Reporters vs. Owners
There’s an old song that describes the budding relationship between the beleaguered Los Angeles Times reporting staff and the paper’s new owner: Getting to know you, getting to know all about you
Check out the Times’ interview with its new owner, mogul and motorcycle enthusiast Sam Zell, who claimed to see the purchase as a business deal and hinted he would not dismantle the paper. This information was probably intended as good news, but it would have been more reassuring if Zell had expressed enthusiasm for the importance of newspapers to democracy. Sure, newspapers can be profitable; but they are way too much trouble to own for money alone, if only because they are run by pesky, nosy and trouble-making reporters. This is a lesson Zell may have learned already when Times columnist Steve Lopez wrote about going to Zell’s Malibu digs last week to grill him on a local civic issue: illegal gates erected by Malibu residents that make it hard to get to the public beach.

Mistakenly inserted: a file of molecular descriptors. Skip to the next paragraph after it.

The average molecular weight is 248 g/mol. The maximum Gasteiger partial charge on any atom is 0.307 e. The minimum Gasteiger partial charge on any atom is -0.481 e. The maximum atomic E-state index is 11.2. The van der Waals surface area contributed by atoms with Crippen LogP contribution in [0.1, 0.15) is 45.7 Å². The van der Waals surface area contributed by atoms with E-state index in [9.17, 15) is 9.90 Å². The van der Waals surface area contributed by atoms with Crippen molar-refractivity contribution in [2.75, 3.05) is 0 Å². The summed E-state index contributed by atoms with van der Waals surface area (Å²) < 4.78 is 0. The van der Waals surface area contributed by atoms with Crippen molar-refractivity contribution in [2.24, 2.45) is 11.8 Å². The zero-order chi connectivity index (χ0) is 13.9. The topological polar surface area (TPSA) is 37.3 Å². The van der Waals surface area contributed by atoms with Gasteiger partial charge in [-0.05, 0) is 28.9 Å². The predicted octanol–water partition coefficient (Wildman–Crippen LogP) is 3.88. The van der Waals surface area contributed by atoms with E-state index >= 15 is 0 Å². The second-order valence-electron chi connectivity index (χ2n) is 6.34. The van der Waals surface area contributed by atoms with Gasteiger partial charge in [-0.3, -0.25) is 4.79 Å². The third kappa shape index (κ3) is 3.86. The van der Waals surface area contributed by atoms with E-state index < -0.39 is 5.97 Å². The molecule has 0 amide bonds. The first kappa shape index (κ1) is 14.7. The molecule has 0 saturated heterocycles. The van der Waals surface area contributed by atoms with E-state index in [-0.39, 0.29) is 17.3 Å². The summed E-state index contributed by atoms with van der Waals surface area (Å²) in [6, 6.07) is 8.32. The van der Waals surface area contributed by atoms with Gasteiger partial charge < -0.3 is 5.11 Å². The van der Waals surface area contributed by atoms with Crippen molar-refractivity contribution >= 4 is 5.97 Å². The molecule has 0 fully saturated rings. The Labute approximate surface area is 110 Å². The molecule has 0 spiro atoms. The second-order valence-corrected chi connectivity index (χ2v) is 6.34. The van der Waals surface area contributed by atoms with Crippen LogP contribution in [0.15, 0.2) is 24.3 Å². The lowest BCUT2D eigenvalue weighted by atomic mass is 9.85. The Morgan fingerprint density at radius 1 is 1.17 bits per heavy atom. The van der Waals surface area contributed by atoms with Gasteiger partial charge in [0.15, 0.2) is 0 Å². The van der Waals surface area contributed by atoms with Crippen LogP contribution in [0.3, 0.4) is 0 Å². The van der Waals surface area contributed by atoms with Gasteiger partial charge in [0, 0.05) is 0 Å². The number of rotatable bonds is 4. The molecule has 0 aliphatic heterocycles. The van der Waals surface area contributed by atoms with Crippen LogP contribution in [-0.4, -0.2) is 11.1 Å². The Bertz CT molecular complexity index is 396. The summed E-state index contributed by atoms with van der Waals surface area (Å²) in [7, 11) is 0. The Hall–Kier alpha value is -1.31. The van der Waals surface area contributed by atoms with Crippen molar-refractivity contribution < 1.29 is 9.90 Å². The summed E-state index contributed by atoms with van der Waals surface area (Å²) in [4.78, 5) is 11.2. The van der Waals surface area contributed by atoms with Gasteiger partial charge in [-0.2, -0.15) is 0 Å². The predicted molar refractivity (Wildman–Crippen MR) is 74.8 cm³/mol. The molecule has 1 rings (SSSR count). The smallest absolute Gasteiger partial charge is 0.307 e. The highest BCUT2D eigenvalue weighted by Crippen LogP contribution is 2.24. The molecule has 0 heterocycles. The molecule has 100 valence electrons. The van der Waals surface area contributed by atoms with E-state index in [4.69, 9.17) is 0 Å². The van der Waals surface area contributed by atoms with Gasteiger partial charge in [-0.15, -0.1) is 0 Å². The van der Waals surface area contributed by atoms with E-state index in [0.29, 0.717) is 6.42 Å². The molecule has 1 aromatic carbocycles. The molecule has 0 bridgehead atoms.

Of course, Lopez turned the entire event into a column that Zell most likely found annoying. Here’s what Lopez wrote:
“Zell lives a couple of hundreds yards from the public beach in question, but since you have to go through those gates to get to his place or to the surf, I thought it was only fair to ask if he knew anything about the dispute.
“So I rang the buzzer at his compound and a female voice answered on the intercom, saying he wasn’t in. I asked where he could be reached, then left my name and phone number.
“A half-hour later an editor reached me on my cell phone. He said Zell had heard about my visit and wanted to know why some guy named Lopez was harassing his house staff…and he didn’t appreciate me upsetting the help.”
Lopez then directed his column at Zell:
“Your plan for buying this company makes me a co-owner, so let me be the first to inform you that you didn’t buy another trailer park. This is a newspaper, and it’s our job to chase stories even if it means knocking on the boss’ door.”
Fight the power Steve.